Dr. Craig Oster lives with courage, determination and inspires others

One of the best parts of creating this documentary film is the people we meet. We spent two days with Dr. Craig Oster at his home filming and have been in touch regularly since. Craig Oster is a truly exceptional human being. He is well respected by his friends and family, his doctors and his colleagues,

Craig was diagnosed with ALS when he was only 30 years old. The day of his diagnosis he made a pact with his osteopathic physician that they would do anything and everything they could to beat this disease.

Dr. Craig has certainly kept his part of the bargain. Today his is 50 years old, 20 years into his ALS diagnosis. How has he done it? In our opinion it is a combination of things.

First, he was a PhD student at the time and he continued school and got his PhD. He then began practice as a psychologist. He lived his life like he was going to survive ALS.

Second, Dr. Craig has taken responsibility for his health. He has researched nutrition, detoxification, raw foods, low-glycemic index diets, mental and emotional healing and much more. He continues this research and is extremely knowledgeable on anything relevant to ALS as well as anything related to holistic healing. Craig has a team of advisers, medical and non-medical, to give him expertise where he needs it, he listens then he makes the decisions. Dr. Craig is clearly in charge of his own life.

Third, Dr. Craig has taken all the measures he possibly can from both a physical and a mental-emotional-spiritual level to stay healthy. He had his “silver” amalgam dental fillings removed (they are 50% mercury, and peer-reviewed journal articles link mercury and ALS directly). Daily he drinks lots of filtered alkaline water, juices, and eats a very clean mostly a Craig Still Barraw food diet, with plenty of healthy fats and protein. He takes supplements and exercises regularly. He consults with a nutritionist and his team of holistic doctors. He has regular psychotherapy for his mental health and practices Sufi healing.

Fourth, Dr. Craig is willing to experiment. Sometimes something sounds good, but it may or may not work. One of the attributes of someone who beats ALS is the willingness to try different treatments with an open mind to see if, in fact, they are helpful. In order to find treatments that are helpful, one has to go through a number that are not.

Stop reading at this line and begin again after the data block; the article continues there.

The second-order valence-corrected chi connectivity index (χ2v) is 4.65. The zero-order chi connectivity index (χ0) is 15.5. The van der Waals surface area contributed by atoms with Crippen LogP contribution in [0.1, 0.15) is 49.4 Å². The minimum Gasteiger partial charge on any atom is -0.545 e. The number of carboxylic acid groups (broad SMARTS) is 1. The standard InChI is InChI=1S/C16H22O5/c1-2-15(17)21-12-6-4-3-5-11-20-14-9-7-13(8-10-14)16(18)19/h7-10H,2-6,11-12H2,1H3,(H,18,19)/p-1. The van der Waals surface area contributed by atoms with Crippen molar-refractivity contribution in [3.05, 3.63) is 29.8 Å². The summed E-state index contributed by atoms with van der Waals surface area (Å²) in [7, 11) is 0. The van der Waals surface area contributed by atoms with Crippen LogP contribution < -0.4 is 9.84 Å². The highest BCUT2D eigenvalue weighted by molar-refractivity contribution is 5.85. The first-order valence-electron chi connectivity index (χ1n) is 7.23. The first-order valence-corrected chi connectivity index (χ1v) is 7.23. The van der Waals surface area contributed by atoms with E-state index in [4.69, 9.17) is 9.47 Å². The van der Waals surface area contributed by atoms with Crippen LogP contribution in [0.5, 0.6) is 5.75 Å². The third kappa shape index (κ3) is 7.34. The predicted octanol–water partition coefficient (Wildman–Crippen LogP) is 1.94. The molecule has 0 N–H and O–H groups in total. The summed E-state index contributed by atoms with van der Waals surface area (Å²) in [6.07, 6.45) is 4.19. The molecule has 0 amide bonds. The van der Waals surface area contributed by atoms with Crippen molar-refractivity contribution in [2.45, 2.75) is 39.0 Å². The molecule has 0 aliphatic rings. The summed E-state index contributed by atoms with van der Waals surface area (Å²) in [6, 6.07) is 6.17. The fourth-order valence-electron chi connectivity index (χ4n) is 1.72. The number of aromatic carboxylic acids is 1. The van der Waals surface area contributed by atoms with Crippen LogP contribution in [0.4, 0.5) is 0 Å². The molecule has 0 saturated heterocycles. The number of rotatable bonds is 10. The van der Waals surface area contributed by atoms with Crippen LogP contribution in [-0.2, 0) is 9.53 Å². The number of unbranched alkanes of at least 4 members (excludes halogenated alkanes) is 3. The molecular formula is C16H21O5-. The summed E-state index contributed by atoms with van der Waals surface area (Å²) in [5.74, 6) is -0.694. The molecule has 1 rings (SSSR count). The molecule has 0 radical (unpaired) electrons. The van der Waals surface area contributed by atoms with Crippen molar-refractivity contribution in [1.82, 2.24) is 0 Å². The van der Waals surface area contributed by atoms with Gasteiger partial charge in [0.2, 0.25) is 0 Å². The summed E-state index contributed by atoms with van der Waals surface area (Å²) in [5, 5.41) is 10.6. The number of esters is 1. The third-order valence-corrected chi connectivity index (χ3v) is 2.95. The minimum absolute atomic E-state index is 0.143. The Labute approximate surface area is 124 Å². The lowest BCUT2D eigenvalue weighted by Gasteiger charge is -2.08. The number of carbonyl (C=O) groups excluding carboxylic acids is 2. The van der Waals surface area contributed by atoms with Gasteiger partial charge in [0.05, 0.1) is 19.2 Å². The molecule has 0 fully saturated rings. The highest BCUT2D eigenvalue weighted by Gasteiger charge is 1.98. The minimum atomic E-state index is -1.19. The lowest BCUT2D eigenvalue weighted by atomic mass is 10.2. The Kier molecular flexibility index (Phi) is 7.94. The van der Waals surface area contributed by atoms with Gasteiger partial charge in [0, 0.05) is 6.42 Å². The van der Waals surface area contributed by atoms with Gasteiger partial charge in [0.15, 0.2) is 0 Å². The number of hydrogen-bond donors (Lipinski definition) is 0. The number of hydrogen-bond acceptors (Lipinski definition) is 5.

Fifth, Dr. Craig has an abundance of courage. It takes courage to get up each day when you need a caregiver to help you with the most basic tasks, and to do the things Craig does to keep his body as healthy as possible. His routine can be time consuming and sometimes discouraging, but he knows it’s what he has to do to stay well so he does it. Every day.

Sixth, Dr. Craig has amazing determination, is resourceful and has a can-do attitude. Craig knew from his research that he needed supplements and equipment far beyond his means. So he created a web and social media following and applied to corporate sponsors. He did fundraising efforts to help pay for caregivers. He developed a “no excuses” attitude. He figured out a way to get what he needed to stay healthy.

Seventh, Dr. Craig is generous. He spends many hours on his computer typing a letter at aCraigAtDesk time. He has helped countless people over the years with ALS directly, as well as via his website and also through his advocacy and his participation in research projects. He has published a peer-reviewed journal article on ALS collaborating with an Italian ALS research scientist and former Harvard Research Fellow. His “Oster ALS Inventory” aka “OAI” is being used in a Brazilian ALS research study. One of his current projects is to get the medical community and the ALS Association to change their recommended diet for ALS to one that is scientifically valid and will promote the health of ALS patients instead of being detrimental. The ALS Association, for example recommends sugar, not good for even a healthy person, but disastrous for an ALS patient because sugar raises glutamate levels in the brain, and the ALS brain has trouble processing glutamate.

Dr. Craig OsterDr. Craig Oster lives his life, not like a person with ALS, but as a productive human being who is trying to make a difference in the world. We are honored to have gotten to know Craig. He is truly an amazing human being, a pioneer and an example to all diagnosed with ALS to follow.